Songwriting Basics Section II – Analysis 35: Now Westlin Winds

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Bob Leslie is an Independent Scottish Songwriter, Singer, and Recording Artist

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The original ecological love-song …

Now, Westlin Winds – originally titled Song Composed In August –  is one of Robert Burns’ earliest songs, although he revised it several times.

It was first written, in standard English,  in 1775 at the time of the 16-year-old Burns’ infatuation with a girl called Peggy Thomson of Kirkoswald. He wrote in a letter to his friend, Dr Moore, in August 1787:

`I spent my seventeenth summer on a smuggling coast a good distance from home at a noted school, to learn Mensuration, Surveying, Dialling, etc …

I went on with a high hand in my Geometry; till the sun entered Virgo, a month which is always a carnival in my bosom, a charming Fillette who lived next door to the school overset my Trigonometry, and set me off on a tangent from the sphere of my studies.’

Later, he tried out a modification of this early song in honour of Jean Armour, but no known copy survives.

Going back to the same song, Burns then sent the version we are familiar with to be printed in The Scots Musical Museum (vol. iv, 1792).

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It’s a beautiful love song to the girl and the season which, like his poem Tae a Moose deplores man’s destructive effect on nature’s social union.

The observations as to where each bird finds its place and how it behaves are entirely accurate – it’s a very detailed song indeed for a 16-year-old!

Man’s exploitative and destructive approach to Nature is contrasted with the poet’s love
for its beauty and form – an admiration he also extends to the lovely Peggy.

It’s a love-song both to the natural world and to her place in it.

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The definitive version for modern ears has to be Dick Gaughan’s.dick.gif

Dick uses a tune he learned from an old Edinburgh folksinger called Geordie Hamilton. Largely because of Dick’s performance, it’s now pretty much the established tune for the poem.

However, it’s not either of the ones that Burns set it to – older melodies called, respectively I Had a Horse, I Had Nae Mair and Port Gordon.

I’ve been unable to find the original source of the tune, so that part’s shrouded in mystery. I have, however, heard the other two melodies, and there’s no doubt that Dick’s one fits the mood of the poem best.

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Lend an ear and an eye …

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Now Westlin Winds

Robert Burns, arr © Dick Gaughan 1980

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The rhythm to beat …heart.gif

The lyric is extremely regular (as one would expect from a poet of that time).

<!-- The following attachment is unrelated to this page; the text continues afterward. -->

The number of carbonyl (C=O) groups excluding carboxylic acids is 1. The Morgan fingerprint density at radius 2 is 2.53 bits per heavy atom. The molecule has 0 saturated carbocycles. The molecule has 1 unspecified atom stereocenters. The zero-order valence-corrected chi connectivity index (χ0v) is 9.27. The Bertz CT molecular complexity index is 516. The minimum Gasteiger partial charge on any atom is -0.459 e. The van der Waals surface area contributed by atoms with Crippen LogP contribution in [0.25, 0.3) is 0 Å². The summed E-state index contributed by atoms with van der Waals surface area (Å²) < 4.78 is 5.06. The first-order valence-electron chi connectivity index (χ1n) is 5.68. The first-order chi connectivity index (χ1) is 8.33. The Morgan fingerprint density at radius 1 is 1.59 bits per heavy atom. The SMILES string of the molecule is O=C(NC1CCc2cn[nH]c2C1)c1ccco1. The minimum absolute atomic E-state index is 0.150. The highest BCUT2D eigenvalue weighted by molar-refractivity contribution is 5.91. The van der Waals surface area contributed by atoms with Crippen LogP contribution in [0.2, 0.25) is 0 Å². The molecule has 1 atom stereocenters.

Each line contains 4 stresses which, with the exception of V1L7 fit within a pattern of iambic tetrametre (4 x dah-DUM). That line alternates anapests (dah-dah-DUM) with iambs (dah-Dum).

  • “|Now west– |-lin winds | and slaught’– |-ring guns
    Bring aut– |-umn’s pleas– |-ant wea– |-ea-ther
    The moor– |cock springs |on whir– |-ring wings
    Am-ang |the bloom– |-ing hea– |-ea-ther
    Now wav– |-ing grain, |wild o’er |the plain
    Del-ights |the wea– |-ry fa– |-ar-mer
    And the moon |shines bright |as I rove |at night
    To muse |up-on |my cha– |-ar-mer |”

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Rhyme time …clock

The end-rhyme pattern is also regular:

A  B  C  B 
D  E  F  E

“guns” “weather”
“wings” “heather”
“plain” “farmer”
“night” “charmer”

L7 also has an internal rhyme/half-rhyme in each verse:

“bright” “night”
“bush” “thrush”
“joy” “cry”
“corn” “thorn”
“be” “me”

Pretty clever for a lad of 16 years!

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Key point …key

Now Westlin Winds is in the key of D major throughout – the C note in the Gsus4 chord in the breaks and intro is Dick Gaughan’s own interpolation.

In normal guitar tuning, the notes of Gsus4 would be (lower strings first)

G  B  D  G  C  G

The melody is a pleasant lilting one, spanning a full 9th from low G to high A. The lilt recalls that of a  strathspey – making it even more of a fit within the Scottish folk tradition. While making good use of the notes therein, the song should be comfortably singable by most performers.

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Summing up …sum.gif

So, what’s the verdict? Well, far be it from me to criticise a Robert Burns poem as warm and evocative as this! It follows all the poetic norms of the time, while still being bright and original.

yay

 

The melody is beautiful, climbing up and down the scale on alternating lines, and fitting the lyrics perfectly.

I love the song – and I’m not the only one! It’s a winner!

 

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Next time, we’ll look at a modern 
classic of the folk repertoire!

 

 

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